Is The Idea Of A Contract A Good Way Of Explaining Why We Ought To Do Things?

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Theory of Politics - Week 1 Is the idea of a contract a good way of explaining why we ought to do things even though we do not want to? Is it a good way of explaining anything else? A working definition of a contract, for students such as myself who are largely unfamiliar with the definition of the term, is a promise that the law will enforce. The law provides remedies if a promise is breached or recognises the performance of a promise as a duty. Thus a contract arises when a duty comes into existence, and this would be because a promise is made by one of the parties involved. I will add on to this definition the usual legal binding of a contract, namely that a promise must be exchanged for adequate consideration - this being, a benefit or detriment which a party receives which reasonably and fairly induces them to make the promise or contract.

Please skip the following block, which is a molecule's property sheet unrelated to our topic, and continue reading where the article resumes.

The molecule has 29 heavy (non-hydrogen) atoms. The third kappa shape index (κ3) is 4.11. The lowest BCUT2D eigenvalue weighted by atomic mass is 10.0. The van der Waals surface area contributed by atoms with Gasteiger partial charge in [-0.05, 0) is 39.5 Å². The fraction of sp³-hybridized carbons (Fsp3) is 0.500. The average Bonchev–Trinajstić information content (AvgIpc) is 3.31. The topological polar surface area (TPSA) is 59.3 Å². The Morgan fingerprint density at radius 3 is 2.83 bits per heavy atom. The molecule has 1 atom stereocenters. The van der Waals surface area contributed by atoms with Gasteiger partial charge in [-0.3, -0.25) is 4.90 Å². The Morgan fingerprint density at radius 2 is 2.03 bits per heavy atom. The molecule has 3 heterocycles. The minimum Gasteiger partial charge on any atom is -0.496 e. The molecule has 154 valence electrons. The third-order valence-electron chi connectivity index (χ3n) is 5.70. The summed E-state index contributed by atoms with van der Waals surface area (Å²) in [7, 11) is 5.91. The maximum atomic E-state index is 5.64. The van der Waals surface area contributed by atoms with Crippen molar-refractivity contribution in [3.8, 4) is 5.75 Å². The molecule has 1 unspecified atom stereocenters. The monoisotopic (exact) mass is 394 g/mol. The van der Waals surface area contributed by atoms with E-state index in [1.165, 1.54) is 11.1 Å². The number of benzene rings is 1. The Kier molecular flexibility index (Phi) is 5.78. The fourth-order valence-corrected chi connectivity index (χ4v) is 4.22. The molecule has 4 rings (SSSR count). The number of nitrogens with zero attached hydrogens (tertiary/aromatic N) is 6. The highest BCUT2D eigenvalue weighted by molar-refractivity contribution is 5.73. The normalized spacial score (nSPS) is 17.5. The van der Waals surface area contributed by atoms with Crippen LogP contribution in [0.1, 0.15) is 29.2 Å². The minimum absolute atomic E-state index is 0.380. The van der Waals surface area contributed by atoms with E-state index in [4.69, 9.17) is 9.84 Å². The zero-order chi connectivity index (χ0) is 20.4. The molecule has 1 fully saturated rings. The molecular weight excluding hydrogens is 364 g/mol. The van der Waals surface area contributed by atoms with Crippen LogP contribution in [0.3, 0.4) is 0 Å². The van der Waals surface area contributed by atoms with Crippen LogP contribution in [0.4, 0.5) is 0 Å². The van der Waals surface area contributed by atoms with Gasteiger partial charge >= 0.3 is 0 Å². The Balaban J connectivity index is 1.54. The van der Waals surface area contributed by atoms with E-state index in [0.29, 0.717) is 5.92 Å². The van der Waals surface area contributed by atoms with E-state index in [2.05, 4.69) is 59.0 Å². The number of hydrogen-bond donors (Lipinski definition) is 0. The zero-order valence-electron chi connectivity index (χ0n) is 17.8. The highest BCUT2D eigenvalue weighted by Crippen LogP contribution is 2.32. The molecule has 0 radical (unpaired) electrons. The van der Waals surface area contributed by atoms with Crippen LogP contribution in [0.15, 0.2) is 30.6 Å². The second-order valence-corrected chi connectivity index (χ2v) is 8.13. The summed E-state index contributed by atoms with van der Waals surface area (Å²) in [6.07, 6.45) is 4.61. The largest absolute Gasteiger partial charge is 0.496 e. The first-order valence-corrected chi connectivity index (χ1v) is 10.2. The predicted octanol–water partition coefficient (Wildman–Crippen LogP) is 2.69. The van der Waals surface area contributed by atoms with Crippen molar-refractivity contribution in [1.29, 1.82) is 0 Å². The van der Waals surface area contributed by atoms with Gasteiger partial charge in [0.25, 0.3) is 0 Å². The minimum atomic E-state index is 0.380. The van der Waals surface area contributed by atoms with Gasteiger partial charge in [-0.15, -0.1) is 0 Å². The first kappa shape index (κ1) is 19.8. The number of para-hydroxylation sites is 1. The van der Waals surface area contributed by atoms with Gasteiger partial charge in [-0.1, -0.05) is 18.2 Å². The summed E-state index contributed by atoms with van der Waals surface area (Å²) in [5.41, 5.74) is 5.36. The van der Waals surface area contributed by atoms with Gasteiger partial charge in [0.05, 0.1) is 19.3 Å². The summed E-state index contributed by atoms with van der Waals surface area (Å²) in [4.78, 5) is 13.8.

In our field, we may wish to be more concerned with the social variety of contract, and in particular what if anything binds us to do certain things, and whether there are any laws which can bind us to act as if against our will. The 'social contract' is defined as a belief that political structures and the legitimacy of the state derive from an explicit or implicit agreement by individual human beings to surrender (some or all of) their private rights, in order to secure the protection and stability of an effective social organisation or government. There have been a number of distinct versions of social contract theory which were proposed by Hobbes, Locke, Rousseau, and Rawls. In this brief study I hope to look at some of these proponents theories, and decide whether contracts are the best way of...